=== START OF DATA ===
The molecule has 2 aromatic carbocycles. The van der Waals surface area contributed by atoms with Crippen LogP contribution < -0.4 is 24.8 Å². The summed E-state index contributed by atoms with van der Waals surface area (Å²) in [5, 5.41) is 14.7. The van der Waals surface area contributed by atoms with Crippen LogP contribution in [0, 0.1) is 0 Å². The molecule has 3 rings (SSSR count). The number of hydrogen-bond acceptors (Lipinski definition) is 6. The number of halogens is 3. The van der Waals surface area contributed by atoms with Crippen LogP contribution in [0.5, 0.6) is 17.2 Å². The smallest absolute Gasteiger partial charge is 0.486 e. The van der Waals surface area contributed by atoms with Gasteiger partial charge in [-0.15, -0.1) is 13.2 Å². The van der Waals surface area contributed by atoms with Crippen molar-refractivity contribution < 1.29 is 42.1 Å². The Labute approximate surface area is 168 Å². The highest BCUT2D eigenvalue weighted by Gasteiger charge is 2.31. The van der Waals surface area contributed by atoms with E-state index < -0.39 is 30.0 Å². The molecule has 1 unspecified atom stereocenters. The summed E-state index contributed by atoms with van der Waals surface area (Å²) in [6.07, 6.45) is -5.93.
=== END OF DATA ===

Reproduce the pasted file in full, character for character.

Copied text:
The molecule has 2 aromatic carbocycles. The van der Waals surface area contributed by atoms with Crippen LogP contribution < -0.4 is 24.8 Å². The summed E-state index contributed by atoms with van der Waals surface area (Å²) in [5, 5.41) is 14.7. The van der Waals surface area contributed by atoms with Crippen LogP contribution in [0, 0.1) is 0 Å². The molecule has 3 rings (SSSR count). The number of hydrogen-bond acceptors (Lipinski definition) is 6. The number of halogens is 3. The van der Waals surface area contributed by atoms with Crippen LogP contribution in [0.5, 0.6) is 17.2 Å². The smallest absolute Gasteiger partial charge is 0.486 e. The van der Waals surface area contributed by atoms with Gasteiger partial charge in [-0.15, -0.1) is 13.2 Å². The van der Waals surface area contributed by atoms with Crippen molar-refractivity contribution < 1.29 is 42.1 Å². The Labute approximate surface area is 168 Å². The highest BCUT2D eigenvalue weighted by Gasteiger charge is 2.31. The van der Waals surface area contributed by atoms with E-state index < -0.39 is 30.0 Å². The molecule has 1 unspecified atom stereocenters. The summed E-state index contributed by atoms with van der Waals surface area (Å²) in [6.07, 6.45) is -5.93.